I cannot imagine exactly how our society can recover from the our terrible test-and-punish misadventure and our labeling as “failing” the institutions and teachers who serve our poorest children. What is heartening about The Testing Charade: Pretending to Make Schools Better is the clarity with which Daniel Koretz presents our current dilemma: “We now know what many educators did. Faced with unrealistic targets, some cut corners or simply cheated. And perhaps because the system, in its zeal to address inequities, made the targets most unrealistic for educators serving disadvantaged kids, those kids—ironically—got the worst of it: the most test prep, the most score inflation, and apparently the most cheating. And yet inflated scores allowed policy makers to declare victory, and the public received a steady diet of encouraging but bogus news about rapid improvements in the achievement gap…. On balance… the reforms have been a failure.”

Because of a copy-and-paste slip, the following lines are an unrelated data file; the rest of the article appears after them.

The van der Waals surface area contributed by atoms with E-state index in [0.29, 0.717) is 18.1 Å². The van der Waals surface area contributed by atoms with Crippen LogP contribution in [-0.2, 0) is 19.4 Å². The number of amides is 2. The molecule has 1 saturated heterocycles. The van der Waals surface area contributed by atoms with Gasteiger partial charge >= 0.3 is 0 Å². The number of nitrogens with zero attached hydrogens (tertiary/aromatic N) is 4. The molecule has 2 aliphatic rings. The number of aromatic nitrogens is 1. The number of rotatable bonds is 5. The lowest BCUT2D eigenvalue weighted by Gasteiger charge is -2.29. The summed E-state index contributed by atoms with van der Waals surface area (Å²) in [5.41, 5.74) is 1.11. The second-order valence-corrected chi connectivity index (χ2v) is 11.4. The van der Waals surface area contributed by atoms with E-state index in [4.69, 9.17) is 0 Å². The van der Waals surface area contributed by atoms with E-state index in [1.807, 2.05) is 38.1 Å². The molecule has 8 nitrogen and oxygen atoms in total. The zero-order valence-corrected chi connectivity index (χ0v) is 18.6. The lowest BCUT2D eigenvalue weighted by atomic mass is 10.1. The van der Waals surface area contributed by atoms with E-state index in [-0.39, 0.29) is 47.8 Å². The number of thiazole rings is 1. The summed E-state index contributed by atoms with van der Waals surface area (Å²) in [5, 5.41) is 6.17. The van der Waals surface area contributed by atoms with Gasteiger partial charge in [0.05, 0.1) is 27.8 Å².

Please read The Testing Charade. We all need to understand and be able to explain how we’ve gone so far astray.